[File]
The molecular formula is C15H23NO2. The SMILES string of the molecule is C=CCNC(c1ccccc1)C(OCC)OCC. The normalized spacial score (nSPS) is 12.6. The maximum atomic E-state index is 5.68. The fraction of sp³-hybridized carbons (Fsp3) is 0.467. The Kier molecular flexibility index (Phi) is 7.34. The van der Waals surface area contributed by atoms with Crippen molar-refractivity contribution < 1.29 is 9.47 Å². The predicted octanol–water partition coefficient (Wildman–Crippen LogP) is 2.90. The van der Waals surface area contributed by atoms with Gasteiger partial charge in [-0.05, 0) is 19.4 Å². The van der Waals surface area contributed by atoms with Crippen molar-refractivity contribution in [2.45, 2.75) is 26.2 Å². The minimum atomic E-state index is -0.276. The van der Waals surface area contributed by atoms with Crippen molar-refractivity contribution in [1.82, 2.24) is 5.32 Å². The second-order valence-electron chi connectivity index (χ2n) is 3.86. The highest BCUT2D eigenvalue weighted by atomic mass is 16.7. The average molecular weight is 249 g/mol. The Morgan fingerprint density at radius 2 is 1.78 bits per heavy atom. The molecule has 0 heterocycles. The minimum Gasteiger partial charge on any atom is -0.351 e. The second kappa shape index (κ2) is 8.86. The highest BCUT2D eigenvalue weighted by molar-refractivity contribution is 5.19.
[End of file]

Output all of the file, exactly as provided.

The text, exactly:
The molecular formula is C15H23NO2. The SMILES string of the molecule is C=CCNC(c1ccccc1)C(OCC)OCC. The normalized spacial score (nSPS) is 12.6. The maximum atomic E-state index is 5.68. The fraction of sp³-hybridized carbons (Fsp3) is 0.467. The Kier molecular flexibility index (Phi) is 7.34. The van der Waals surface area contributed by atoms with Crippen molar-refractivity contribution < 1.29 is 9.47 Å². The predicted octanol–water partition coefficient (Wildman–Crippen LogP) is 2.90. The van der Waals surface area contributed by atoms with Gasteiger partial charge in [-0.05, 0) is 19.4 Å². The van der Waals surface area contributed by atoms with Crippen molar-refractivity contribution in [2.45, 2.75) is 26.2 Å². The minimum atomic E-state index is -0.276. The van der Waals surface area contributed by atoms with Crippen molar-refractivity contribution in [1.82, 2.24) is 5.32 Å². The second-order valence-electron chi connectivity index (χ2n) is 3.86. The highest BCUT2D eigenvalue weighted by atomic mass is 16.7. The average molecular weight is 249 g/mol. The Morgan fingerprint density at radius 2 is 1.78 bits per heavy atom. The molecule has 0 heterocycles. The minimum Gasteiger partial charge on any atom is -0.351 e. The second kappa shape index (κ2) is 8.86. The highest BCUT2D eigenvalue weighted by molar-refractivity contribution is 5.19.